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Just chiming in to say I have my T3500 board hooked up to a standard ATX PSU...a cheap 650W Corsair unit and it has been powering my PC with a 290X for some time now and not a single issue. The PSU mounting and size might be different, but if you're planning a case swap, it's no big deal, and I'm sure it wouldn't be too hard to mount an ATX PSU in the T3500 case.
 

davvy76

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The T3600,T3610 are kind of unexplored territory for TS overclocking. Also the PSUs are strictly proprietary. The T3500 W 3680 is a known good setup. Most people get 4.3Ghz just by sticking an extra fan on the CPU cooler.
I think back around page 4 Unclewebb goes through all the settings you need to apply for this.
For aftermarket PSUs I like EVGA. Most of them have the extra 5V. power that Dells require. Make sure an aftermarket PSU is up to what the original provided on the 5V. rail. Also Dell uses a full time continuos rating system. The aftermarket uses a "peak power" rating system for advertising. So you will need at least 650W to equal the 525W Dell part. I don't have tests for all the Dell PSUs but the old Optiplex 305W PSU when tested made 400W "peak" power.
But a used Dell PSU is usually my first choice also.
Hi, thanks for the info and sorry for the delayed reply, got sidetracked crossflashing an ibm lsi card to give me sata 3 speeds back. I've ended up going for a Corsair cx650 psu because it's impossible to find the higher what psu in the UK for a decent price and when you do find the model lexluthermeister recommended it's got some bizarre wiring harness without eps connector, guessing it's an older version or ebay seller mislabelled. Corsair should be good, says 12v 54amp, 5v 20 amp, +5vsb 3 amp. If it goes up in a plume of smoke I'll be sure to report back :laugh:

Just chiming in to say I have my T3500 board hooked up to a standard ATX PSU...a cheap 650W Corsair unit and it has been powering my PC with a 290X for some time now and not a single issue. The PSU mounting and size might be different, but if you're planning a case swap, it's no big deal, and I'm sure it wouldn't be too hard to mount an ATX PSU in the T3500 case.
Exactly what I ordered last night, thanks for the info. I got a tenner off for using the amazon app, can't complain at that :toast:

Edit (ignore me, just found the dell specific setting in sppedfan) Does anybody else have issues monitoring what the front fans are doing? I've tried hw monitor and speedfan, neither of which seem to pick them up. Fans are obviously working because they ramp up and down and there's no bios warnings. Bios is A17 if that makes a difference.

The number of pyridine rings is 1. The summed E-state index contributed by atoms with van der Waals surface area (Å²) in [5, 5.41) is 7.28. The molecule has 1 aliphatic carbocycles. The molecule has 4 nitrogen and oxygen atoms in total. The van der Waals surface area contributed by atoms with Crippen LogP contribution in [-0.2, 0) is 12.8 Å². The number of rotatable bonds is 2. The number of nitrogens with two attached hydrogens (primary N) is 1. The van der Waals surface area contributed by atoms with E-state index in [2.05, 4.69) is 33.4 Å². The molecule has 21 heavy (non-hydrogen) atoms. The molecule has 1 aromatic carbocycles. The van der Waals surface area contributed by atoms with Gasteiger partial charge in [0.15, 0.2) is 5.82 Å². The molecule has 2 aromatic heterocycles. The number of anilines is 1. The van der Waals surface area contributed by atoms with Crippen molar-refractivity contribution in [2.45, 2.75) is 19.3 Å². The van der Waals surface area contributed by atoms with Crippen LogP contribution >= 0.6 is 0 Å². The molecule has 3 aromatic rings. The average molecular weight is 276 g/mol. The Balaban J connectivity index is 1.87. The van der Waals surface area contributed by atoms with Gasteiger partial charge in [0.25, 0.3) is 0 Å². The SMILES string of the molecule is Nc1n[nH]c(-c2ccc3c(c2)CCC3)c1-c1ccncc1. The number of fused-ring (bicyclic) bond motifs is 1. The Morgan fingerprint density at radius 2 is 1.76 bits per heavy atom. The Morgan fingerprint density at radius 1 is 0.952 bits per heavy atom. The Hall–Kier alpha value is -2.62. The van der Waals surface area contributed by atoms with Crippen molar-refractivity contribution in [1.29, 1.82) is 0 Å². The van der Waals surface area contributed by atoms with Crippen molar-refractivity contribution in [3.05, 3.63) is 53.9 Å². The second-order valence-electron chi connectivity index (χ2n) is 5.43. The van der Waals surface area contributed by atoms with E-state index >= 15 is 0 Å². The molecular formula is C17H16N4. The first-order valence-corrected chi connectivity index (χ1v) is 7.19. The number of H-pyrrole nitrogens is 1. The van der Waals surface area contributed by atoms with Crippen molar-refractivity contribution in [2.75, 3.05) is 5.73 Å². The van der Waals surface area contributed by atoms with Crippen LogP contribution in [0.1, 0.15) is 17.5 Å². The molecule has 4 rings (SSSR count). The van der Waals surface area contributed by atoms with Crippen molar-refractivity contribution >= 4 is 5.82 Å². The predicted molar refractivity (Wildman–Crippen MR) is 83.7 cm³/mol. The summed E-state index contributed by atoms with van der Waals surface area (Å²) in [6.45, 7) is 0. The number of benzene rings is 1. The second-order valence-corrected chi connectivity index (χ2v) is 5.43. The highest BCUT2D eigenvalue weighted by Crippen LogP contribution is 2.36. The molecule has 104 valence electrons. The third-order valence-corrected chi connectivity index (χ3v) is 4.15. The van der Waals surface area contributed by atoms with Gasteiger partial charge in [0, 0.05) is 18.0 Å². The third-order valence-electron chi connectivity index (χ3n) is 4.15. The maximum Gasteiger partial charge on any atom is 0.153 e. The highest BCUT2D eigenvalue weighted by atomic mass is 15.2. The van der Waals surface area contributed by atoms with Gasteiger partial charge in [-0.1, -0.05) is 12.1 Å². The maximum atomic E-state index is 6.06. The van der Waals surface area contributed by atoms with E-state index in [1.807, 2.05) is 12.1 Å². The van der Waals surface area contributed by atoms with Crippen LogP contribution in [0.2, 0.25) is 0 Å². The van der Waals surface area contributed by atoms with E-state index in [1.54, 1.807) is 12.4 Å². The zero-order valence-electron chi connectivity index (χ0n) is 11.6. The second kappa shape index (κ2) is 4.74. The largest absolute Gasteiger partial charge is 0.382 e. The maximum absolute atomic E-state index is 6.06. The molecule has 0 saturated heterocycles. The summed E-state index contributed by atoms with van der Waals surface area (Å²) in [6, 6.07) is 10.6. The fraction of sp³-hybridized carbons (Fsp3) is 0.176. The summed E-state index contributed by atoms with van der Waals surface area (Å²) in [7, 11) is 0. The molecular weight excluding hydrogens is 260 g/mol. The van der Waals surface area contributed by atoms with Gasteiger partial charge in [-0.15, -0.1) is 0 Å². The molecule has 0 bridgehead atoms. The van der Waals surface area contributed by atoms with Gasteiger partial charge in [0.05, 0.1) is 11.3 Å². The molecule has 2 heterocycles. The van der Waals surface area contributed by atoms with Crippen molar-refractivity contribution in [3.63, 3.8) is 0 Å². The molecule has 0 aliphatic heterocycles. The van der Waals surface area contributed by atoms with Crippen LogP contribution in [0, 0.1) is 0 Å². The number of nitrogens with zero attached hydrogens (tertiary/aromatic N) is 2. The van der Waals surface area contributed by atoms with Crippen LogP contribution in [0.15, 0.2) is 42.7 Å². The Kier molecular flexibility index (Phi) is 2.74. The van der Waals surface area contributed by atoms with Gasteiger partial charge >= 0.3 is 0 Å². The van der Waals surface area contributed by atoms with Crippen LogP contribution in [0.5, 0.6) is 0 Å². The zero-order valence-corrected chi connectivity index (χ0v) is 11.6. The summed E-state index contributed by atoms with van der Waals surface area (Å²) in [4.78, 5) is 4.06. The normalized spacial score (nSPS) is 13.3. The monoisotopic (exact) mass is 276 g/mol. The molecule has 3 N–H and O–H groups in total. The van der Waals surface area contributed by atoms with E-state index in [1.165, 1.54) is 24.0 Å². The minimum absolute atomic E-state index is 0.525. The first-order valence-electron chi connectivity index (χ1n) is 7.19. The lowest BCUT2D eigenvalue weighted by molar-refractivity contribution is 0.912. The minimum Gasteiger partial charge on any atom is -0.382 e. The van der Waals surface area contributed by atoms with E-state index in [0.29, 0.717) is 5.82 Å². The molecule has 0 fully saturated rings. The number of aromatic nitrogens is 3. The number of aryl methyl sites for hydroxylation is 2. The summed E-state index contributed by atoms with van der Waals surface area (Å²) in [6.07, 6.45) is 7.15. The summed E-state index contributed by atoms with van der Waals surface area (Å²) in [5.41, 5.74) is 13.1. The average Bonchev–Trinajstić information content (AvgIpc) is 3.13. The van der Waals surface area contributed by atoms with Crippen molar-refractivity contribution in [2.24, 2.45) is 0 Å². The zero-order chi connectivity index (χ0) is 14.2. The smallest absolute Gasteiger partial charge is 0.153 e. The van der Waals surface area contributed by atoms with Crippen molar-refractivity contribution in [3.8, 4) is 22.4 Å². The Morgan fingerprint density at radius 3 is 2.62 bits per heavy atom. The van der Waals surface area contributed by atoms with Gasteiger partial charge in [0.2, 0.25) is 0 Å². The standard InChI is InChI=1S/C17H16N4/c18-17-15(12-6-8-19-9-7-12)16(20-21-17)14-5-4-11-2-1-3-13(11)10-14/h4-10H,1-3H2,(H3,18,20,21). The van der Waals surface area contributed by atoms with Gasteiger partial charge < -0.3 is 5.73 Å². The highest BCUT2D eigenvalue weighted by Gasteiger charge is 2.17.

Also I've just realised I've hijacked the throttlestop thread, in hindsight this should have been in the workstation thread seen as it turned out to be a hardware fault. Apologies!
 
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Not relly a hijack. youre trying to get it running for an overclock. But the T 3600/3610 info might be better at the workstation club. No one here has tried it yet.
 
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ThrottleStop is a Windows only app.
For the 1st Gen Core i CPUs, it should be pretty easy to write a little script to overclock in Linux. The MSRs are publicly documented by Intel.

For the turbo multipliers you would need to write to
MSR 0x1AD - EDX = 0x00000000
MSR 0x1AD - EAX = 0x1E11E1E1E

That would get you the 30 multiplier whether 1, 2, 3 or 4 cores are active.

You might also need to adjust MSR 0x199. That one is the multiplier request register. For 1st Gen CPUs, you need to write the default multi + 1 to ask the CPU for full turbo boost. If anyone needs to know more, just ask me. You could also monitor those two registers in Windows with RW Everything while playing around with various ThrottleStop settings. I think the TDP - TDC are both in MSR 0x1AC, also well documented by Intel. It would be great to see Linux users having some multiplier overclocking fun too.
The MSR info you've provided is incredibly useful for overclocking in Linux, and very much appreciated.

Increasing wattage makes perfect sense to me. The rest of it, I'm having a hard time wrapping my head around. I have some questions, if you'd be so kind as to help:

" MSR 0x1AD - EDX = 0x00000000 "
What is the significance of this? What do the letters (EDX) after the dash mean?

" MSR 0x1AD - EAX = 0x1E11E1E1E "